Until now, only a select few countries have been able to launch their satellites into the space. The rest of the world either relies on help from these countries or borrow satellite images from companies. However, over the next decade, a number of developing space programs in many other countries will result in some 280 satellites being launched into space.
Interestingly, there are a number of rather surprising candidates in this space race. For instance, the fact that South Korea is readying a satellite isn’t a surprise since the country is known to be fairly tech-savvy. However, to know that Kazakhstan is also gearing up for two satellite launches has a certain element of surprise.
Turkey will also be sending Goktruk-1, its very own satellite to the space soon. Four satellites from Vietnam are also trying to make in the list whereas Taiwan’s Formosat-5 is slated for a 2015 launch.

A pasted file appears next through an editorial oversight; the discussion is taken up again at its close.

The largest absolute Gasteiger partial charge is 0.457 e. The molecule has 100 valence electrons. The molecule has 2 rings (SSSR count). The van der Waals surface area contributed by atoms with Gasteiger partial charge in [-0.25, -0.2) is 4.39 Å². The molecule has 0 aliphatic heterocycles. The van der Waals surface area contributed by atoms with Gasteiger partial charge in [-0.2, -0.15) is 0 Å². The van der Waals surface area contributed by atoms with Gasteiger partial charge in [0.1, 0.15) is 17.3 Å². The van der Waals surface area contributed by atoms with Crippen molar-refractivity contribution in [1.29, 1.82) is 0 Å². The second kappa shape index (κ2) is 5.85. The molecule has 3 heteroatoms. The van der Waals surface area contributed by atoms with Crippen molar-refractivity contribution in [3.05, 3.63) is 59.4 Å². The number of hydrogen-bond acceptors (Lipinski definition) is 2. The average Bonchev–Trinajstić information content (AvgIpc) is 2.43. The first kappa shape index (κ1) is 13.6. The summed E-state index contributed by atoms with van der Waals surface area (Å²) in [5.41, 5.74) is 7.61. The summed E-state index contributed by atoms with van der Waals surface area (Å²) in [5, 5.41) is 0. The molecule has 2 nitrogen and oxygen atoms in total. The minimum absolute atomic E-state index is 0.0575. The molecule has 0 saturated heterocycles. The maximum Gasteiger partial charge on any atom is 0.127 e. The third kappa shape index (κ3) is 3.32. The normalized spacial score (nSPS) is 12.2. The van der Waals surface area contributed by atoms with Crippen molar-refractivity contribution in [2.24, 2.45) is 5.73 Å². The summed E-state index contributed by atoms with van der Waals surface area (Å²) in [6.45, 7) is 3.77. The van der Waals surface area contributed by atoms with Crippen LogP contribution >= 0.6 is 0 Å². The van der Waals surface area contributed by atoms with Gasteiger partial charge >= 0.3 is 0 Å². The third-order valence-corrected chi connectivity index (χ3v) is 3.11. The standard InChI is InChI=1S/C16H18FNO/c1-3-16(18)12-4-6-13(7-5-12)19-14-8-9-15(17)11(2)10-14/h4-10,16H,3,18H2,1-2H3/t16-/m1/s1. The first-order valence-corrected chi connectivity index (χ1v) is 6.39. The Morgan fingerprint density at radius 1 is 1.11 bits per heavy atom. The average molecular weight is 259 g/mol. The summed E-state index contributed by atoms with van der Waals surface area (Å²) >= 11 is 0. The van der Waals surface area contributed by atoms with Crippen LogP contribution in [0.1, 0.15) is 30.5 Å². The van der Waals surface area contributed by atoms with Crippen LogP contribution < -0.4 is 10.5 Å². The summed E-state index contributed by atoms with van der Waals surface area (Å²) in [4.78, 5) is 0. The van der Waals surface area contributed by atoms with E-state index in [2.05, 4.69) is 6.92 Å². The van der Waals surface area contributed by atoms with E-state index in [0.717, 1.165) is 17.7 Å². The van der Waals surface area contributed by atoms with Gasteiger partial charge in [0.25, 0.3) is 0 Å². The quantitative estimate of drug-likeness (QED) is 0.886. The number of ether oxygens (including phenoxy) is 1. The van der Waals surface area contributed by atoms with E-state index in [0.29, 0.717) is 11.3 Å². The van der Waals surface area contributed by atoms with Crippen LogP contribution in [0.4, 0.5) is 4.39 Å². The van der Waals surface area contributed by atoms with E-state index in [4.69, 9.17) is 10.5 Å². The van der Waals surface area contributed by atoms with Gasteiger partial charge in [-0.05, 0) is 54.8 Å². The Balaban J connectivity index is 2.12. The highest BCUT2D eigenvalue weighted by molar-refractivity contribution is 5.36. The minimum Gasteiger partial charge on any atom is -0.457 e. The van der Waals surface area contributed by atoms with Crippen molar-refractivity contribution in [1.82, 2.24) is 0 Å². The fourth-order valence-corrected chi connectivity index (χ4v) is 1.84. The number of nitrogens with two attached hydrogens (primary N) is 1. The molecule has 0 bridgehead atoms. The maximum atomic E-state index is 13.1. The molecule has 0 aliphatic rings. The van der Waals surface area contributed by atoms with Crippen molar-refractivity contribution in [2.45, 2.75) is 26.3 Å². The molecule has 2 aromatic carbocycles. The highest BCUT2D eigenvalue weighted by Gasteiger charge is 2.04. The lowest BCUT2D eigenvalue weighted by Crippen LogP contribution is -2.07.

Nearly all these new candidates are sending out satellites so that they can gather information such as weather conditions, military observation, urban planning and other details on their own. As mentioned above, most of the world currently relies on buying these images from other countries which costs them a substantial sum.
However, now that many new countries are developing their own space programs, it is only inevitable that they would want to launch their own satellites and become independent in that domain. From the looks of it, the space around the Earth is soon going to be fairly crowded with a lot of metal hulks.